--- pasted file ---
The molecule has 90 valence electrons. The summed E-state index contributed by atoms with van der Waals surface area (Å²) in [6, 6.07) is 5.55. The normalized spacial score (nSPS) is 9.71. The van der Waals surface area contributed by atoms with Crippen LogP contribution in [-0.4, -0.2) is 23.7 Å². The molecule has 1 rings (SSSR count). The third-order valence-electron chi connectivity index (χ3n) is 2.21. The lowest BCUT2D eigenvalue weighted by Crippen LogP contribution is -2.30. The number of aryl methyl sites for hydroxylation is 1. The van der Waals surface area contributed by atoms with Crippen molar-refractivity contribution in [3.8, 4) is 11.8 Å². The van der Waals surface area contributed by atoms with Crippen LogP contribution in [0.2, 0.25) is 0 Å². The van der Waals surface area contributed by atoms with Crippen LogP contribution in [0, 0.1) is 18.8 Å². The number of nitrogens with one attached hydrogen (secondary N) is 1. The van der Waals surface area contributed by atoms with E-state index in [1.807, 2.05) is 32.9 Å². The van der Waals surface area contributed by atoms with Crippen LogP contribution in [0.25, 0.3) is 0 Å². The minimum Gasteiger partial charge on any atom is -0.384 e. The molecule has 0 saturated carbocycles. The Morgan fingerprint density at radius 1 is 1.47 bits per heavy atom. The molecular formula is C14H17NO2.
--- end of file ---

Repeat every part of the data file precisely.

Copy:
The molecule has 90 valence electrons. The summed E-state index contributed by atoms with van der Waals surface area (Å²) in [6, 6.07) is 5.55. The normalized spacial score (nSPS) is 9.71. The van der Waals surface area contributed by atoms with Crippen LogP contribution in [-0.4, -0.2) is 23.7 Å². The molecule has 1 rings (SSSR count). The third-order valence-electron chi connectivity index (χ3n) is 2.21. The lowest BCUT2D eigenvalue weighted by Crippen LogP contribution is -2.30. The number of aryl methyl sites for hydroxylation is 1. The van der Waals surface area contributed by atoms with Crippen molar-refractivity contribution in [3.8, 4) is 11.8 Å². The van der Waals surface area contributed by atoms with Crippen LogP contribution in [0.2, 0.25) is 0 Å². The van der Waals surface area contributed by atoms with Crippen LogP contribution in [0, 0.1) is 18.8 Å². The number of nitrogens with one attached hydrogen (secondary N) is 1. The van der Waals surface area contributed by atoms with E-state index in [1.807, 2.05) is 32.9 Å². The van der Waals surface area contributed by atoms with Crippen LogP contribution in [0.25, 0.3) is 0 Å². The minimum Gasteiger partial charge on any atom is -0.384 e. The molecule has 0 saturated carbocycles. The Morgan fingerprint density at radius 1 is 1.47 bits per heavy atom. The molecular formula is C14H17NO2.